newville at cars.uchicago.edu
Mon Nov 16 11:18:56 CST 2015
On Fri, Nov 13, 2015 at 6:25 PM, Ritimukta Sarangi <ritimukta at gmail.com>
> Hi Bruce and Matt,
> Are there any obvious examples of where Sterns criteria is shown to be
> incorrect? Meaning that 2delkdelR/pi +2 has been shown to over predict the
> number of available independent parameters? I have often been asked this by
> students/users and failed to explain it well, except for taking of talking
> sources or error such as systematic, spline, etc.
That's an excellent question. To be honest, I don't think this has been
tested in great detail, with the main issue being "when can you truly tell
that you've used too many parameters".
We typically rely on "when adding a variable doesn't improve reduced
chi-square" as that measure. But, the definition of reduced chi-square
that we use includes a value for N_idp already, so we're more or less
*imposing* the Stern rule.
I think lots of us have observed cases where the Stern rule is definitely
optimistic. And that might be understandable because the Stern rule
doesn't include a separate measure of the noise in the data, or what the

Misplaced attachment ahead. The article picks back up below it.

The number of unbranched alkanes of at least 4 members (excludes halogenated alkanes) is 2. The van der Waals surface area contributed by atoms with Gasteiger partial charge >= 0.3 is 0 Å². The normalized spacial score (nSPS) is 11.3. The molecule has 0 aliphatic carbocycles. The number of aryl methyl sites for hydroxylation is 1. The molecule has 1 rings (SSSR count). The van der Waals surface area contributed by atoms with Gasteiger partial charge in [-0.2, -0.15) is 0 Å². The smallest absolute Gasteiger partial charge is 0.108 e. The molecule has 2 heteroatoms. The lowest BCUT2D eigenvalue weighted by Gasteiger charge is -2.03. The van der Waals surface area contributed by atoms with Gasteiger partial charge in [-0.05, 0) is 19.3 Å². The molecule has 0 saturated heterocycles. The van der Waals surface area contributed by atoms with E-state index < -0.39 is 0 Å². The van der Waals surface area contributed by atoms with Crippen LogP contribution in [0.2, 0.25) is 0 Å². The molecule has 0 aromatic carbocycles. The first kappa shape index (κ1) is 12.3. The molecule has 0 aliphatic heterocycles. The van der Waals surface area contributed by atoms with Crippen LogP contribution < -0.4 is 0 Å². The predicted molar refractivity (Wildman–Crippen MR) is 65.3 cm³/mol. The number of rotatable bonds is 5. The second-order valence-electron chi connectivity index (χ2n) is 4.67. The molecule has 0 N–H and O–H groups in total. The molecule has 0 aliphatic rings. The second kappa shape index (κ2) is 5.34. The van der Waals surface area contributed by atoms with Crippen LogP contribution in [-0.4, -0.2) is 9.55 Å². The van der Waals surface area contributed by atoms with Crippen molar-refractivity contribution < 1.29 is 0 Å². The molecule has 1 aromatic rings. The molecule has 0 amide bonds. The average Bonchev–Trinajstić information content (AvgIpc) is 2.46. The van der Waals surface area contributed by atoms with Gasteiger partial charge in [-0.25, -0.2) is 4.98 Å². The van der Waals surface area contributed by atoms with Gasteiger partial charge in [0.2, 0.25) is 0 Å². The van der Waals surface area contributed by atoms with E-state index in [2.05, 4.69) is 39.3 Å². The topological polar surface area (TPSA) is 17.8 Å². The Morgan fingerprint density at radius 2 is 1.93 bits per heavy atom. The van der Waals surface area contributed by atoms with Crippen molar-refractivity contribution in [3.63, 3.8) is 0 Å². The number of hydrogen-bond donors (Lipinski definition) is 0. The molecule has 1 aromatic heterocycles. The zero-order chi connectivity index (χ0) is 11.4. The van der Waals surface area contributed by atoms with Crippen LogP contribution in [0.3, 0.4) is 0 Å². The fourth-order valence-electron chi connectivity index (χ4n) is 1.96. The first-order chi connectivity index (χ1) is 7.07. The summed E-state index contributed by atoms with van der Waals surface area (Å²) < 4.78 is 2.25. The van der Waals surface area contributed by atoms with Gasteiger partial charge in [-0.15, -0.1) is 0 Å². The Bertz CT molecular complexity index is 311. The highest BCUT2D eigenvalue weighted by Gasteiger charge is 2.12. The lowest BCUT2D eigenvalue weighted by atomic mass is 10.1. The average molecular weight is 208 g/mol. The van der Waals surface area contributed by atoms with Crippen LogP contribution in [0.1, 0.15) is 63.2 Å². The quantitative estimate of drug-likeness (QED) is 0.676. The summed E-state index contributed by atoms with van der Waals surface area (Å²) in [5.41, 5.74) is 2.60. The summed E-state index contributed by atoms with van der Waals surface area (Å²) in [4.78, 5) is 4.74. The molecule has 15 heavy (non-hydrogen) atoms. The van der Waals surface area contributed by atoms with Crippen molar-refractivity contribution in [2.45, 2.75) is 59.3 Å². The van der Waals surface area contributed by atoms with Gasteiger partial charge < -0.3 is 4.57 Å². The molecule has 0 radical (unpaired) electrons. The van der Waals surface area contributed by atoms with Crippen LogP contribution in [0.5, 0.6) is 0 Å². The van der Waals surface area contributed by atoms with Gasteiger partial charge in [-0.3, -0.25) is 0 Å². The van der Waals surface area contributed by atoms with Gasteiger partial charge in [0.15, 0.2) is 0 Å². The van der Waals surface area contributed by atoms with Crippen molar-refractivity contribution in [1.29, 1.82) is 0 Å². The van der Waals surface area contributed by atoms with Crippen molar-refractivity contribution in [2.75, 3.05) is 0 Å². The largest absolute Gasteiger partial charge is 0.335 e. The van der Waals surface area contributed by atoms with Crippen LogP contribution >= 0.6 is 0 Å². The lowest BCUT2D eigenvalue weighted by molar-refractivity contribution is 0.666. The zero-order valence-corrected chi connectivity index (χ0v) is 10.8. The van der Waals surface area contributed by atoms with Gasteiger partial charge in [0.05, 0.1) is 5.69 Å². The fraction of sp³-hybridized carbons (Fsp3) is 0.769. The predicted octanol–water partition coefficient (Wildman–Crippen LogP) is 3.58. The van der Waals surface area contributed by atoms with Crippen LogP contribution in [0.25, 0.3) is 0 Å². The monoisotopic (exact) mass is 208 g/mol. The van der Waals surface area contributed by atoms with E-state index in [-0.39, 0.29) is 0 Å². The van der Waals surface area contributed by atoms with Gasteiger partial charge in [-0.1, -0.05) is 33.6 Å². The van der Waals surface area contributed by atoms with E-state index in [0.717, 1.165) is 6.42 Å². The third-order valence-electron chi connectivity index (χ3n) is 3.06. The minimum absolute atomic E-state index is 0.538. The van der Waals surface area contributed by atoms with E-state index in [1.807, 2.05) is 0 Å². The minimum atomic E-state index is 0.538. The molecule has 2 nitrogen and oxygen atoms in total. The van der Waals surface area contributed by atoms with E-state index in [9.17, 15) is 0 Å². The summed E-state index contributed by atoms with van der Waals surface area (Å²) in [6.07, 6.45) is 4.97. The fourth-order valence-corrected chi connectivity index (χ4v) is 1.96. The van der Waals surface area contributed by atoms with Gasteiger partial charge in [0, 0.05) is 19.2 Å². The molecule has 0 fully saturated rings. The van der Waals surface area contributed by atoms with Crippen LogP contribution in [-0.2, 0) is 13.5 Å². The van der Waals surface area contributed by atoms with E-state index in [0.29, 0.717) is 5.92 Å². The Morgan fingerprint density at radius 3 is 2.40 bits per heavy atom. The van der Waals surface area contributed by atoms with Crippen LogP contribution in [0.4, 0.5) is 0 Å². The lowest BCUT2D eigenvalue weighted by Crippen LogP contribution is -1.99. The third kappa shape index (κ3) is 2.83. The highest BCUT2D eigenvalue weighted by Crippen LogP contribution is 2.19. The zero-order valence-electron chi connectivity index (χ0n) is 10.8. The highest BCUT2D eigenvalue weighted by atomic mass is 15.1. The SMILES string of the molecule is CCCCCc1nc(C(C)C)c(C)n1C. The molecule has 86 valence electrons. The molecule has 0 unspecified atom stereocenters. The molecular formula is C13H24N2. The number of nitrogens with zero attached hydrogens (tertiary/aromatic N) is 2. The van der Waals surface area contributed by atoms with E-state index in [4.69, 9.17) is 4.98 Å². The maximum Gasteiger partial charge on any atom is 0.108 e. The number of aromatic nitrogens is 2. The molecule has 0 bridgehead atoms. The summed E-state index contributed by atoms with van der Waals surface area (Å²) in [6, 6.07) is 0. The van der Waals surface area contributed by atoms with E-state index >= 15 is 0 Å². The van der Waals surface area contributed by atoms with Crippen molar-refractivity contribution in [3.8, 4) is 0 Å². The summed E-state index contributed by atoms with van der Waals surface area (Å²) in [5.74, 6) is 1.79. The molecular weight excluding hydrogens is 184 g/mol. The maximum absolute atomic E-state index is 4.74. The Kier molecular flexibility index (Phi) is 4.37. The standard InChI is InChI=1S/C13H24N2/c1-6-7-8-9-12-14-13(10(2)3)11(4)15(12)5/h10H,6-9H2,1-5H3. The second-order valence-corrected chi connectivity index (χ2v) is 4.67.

distribution of "the effect" of the parameters would be on the signal.
That is, one can always increase the R range to 20 Angstroms, and so
increase N_idp. But if you're trying to fit 25 variables for the part of
the signal between 1.5 and 2.5 Ang, there is probably going to be very hard
to get good measures of all 25 variables. The Stern rule sort of doesn't
account for this, except in the sense of giving guidance.
It would be interesting the revisit this with a better statistical
treatments of information. There are, for example, statistical values like
the Akaike Information criterion (
https://en.wikipedia.org/wiki/Akaike_information_criterion) and related
values that might be useful for better understanding when one is using too
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